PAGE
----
Saturday, 30 July 2011

Flames upon their head - Mythopoeia 5

Continued, Tolkien to Lewis, 1931. [Parts 1, 2, 3, 4]
In Paradise perchance the eye may stray
from gazing upon everlasting Day
to see the day illumined, and renew
from mirrored truth the likeness of the True.
Then looking on the Blessed Land 'twill see
that all is as it is, and yet made free:
Salvation changes not, nor yet destroys,
garden nor gardener, children nor their toys.
Evil it will not see, for evil lies
not in God's picture but in crooked eyes,
not in the source but in malicious choice,
and not in sound but in the tuneless voice.
In Paradise they look no more awry;
and though they make anew, they make no lie.
Be sure they still will make, not being dead,
and poets shall have flames upon their head,
and harps whereon their faultless fingers fall:
there each shall choose for ever from the All.

Friday, 29 July 2011

John Stott with his incomparable Christ

Post updated 29 July: 
Obits worth reading, in all major UK press - BBC online here; Independent here; Telegraph here; Guardian here; Times also posted but behind a pay-to-view wall.

[27 July]
Dr John R W Stott died this afternoon, surrounded by friends, listening to Handel's Messiah having just heard 2 Timothy read. What glory and joy for him to be face to face with the Christ he loved, served and preached for so long, and hear the words, 'Well done, good and faithful servant: enter into the joy of your Master.' What loss for us.

It is hard to imagine a British evangelical church scene without John Stott. In fact, such was his influence - not colonial, but as a humble servant - that it is hard to imagine the international setting without Uncle John's testimony to Jesus Christ and all his teachings. Yet he was faithful in passing the baton to others, as he was faithful in stewarding talents and starting or developing such ministries: The Lausanne Movement (initiated by Billy Graham, with JRWS bringing a theological unifying factor), Langham Partnership International, IFES, the London Institute for Contemporary Christianity, and All Souls Langham Place - all continue with ministries under the leadership of men he encouraged. 

His books continue to speak of his Christ: from Basic Christianity, the means of leading so many to faith in Christ, through his magnum opus, The Cross of Christ, to his final word: The Radical Disciple.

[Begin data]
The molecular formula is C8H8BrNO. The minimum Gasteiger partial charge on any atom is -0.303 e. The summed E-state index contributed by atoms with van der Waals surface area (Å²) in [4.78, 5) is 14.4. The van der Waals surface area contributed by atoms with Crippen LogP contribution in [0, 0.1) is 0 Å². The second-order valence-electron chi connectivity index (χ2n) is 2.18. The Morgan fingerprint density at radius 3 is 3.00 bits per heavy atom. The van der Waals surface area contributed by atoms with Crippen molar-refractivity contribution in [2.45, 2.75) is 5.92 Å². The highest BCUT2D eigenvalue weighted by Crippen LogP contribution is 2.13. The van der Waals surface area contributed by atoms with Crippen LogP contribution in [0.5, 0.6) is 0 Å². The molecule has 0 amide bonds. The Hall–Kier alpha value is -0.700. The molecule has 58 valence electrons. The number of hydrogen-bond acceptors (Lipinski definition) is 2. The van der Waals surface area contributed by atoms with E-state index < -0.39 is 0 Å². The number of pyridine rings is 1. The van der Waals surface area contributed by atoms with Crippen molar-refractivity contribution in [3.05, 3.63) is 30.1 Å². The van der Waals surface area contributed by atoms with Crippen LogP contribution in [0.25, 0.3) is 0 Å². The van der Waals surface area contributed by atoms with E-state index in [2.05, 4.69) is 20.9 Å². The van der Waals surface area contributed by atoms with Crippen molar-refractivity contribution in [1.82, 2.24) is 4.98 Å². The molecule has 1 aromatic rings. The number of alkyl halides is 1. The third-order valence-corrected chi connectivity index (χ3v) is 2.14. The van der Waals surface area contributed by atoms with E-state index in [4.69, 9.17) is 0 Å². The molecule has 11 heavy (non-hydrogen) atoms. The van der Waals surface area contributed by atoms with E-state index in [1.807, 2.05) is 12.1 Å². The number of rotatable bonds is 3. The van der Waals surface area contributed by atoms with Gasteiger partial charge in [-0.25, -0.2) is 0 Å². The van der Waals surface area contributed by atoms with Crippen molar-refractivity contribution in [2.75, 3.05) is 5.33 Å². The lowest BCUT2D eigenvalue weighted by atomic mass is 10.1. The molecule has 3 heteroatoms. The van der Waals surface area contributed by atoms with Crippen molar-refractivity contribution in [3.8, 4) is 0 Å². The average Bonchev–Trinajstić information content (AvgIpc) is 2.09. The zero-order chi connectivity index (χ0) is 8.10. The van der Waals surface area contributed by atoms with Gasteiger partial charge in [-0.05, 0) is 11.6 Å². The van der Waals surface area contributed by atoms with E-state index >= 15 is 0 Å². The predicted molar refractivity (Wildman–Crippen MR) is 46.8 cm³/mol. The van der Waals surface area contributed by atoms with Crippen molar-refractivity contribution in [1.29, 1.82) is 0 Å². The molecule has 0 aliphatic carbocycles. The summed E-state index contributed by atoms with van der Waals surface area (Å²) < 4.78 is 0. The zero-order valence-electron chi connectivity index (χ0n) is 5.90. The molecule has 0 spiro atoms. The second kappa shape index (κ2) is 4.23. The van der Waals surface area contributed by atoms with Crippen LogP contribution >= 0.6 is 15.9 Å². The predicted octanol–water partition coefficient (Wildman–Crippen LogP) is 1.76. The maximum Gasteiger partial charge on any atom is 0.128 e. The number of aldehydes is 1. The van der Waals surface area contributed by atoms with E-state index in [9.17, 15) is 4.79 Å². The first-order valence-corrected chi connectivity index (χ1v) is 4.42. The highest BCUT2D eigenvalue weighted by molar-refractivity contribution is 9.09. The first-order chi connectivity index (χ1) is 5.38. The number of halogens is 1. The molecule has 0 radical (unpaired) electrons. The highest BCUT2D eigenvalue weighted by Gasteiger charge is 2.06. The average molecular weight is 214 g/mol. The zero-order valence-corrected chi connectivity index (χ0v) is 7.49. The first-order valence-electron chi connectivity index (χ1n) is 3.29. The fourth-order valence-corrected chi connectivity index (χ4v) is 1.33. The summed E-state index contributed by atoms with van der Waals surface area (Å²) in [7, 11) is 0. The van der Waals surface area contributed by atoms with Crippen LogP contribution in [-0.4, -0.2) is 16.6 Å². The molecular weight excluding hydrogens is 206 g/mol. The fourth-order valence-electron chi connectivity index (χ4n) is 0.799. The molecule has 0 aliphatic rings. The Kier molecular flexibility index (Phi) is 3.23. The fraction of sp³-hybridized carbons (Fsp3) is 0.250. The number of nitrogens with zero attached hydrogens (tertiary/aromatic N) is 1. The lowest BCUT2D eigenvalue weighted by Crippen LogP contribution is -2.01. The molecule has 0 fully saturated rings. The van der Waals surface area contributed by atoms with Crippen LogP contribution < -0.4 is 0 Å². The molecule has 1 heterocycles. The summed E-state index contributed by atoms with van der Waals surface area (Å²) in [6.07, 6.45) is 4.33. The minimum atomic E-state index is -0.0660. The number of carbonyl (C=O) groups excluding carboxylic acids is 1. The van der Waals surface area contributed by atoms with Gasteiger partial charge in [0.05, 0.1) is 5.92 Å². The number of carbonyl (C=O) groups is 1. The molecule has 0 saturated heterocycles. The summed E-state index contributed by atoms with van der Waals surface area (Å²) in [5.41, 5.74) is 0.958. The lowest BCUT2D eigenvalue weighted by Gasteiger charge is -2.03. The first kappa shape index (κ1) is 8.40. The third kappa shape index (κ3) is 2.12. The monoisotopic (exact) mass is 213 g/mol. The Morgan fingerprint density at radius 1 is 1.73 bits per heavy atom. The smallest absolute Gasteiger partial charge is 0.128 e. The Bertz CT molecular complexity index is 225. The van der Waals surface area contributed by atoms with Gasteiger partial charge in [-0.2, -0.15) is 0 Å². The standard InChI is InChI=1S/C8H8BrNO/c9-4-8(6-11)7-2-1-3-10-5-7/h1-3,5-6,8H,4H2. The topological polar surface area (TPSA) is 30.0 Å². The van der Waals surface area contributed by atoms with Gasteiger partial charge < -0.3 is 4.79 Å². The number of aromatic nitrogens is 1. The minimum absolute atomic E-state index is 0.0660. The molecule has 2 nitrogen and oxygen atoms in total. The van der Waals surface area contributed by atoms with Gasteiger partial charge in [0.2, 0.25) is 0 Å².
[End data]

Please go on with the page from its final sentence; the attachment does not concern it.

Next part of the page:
Tributes are everywhere - there's a memorial site on which you can share,, and from All Souls, Lausanne, Christianity Today, Justin Taylor at the Gospel Coalition, Derek Thomas at Ref21... Look out for obits in the broadsheets, to honour this servant, and we pray, lead many to worship his Lord and Saviour. 

I will not walk with your progressive apes - Mythopoeia 4

Continued [part 1, 2 & 3], by J R R Tolkein, to C S Lewis, 1931.
I would that I might with the minstrels sing
and stir the unseen with a throbbing string.
I would be with the mariners of the deep
that cut their slender planks on mountains steep
and voyage upon a vague and wandering quest,
for some have passed beyond the fabled West.
I would with the beleaguered fools be told,
that keep an inner fastness where their gold,
impure and scanty, yet they loyally bring
to mint in image blurred of distant king,
or in fantastic banners weave the sheen
heraldic emblems of a lord unseen.

I will not walk with your progressive apes,
erect and sapient. Before them gapes
the dark abyss to which their progress tends
if by God's mercy progress ever ends,
and does not ceaselessly revolve the same
unfruitful course with changing of a name.
I will not treat your dusty path and flat,
denoting this and that by this and that,
your world immutable wherein no part
the little maker has with maker's art.
I bow not yet before the Iron Crown,
nor cast my own small golden sceptre down.
To be continued...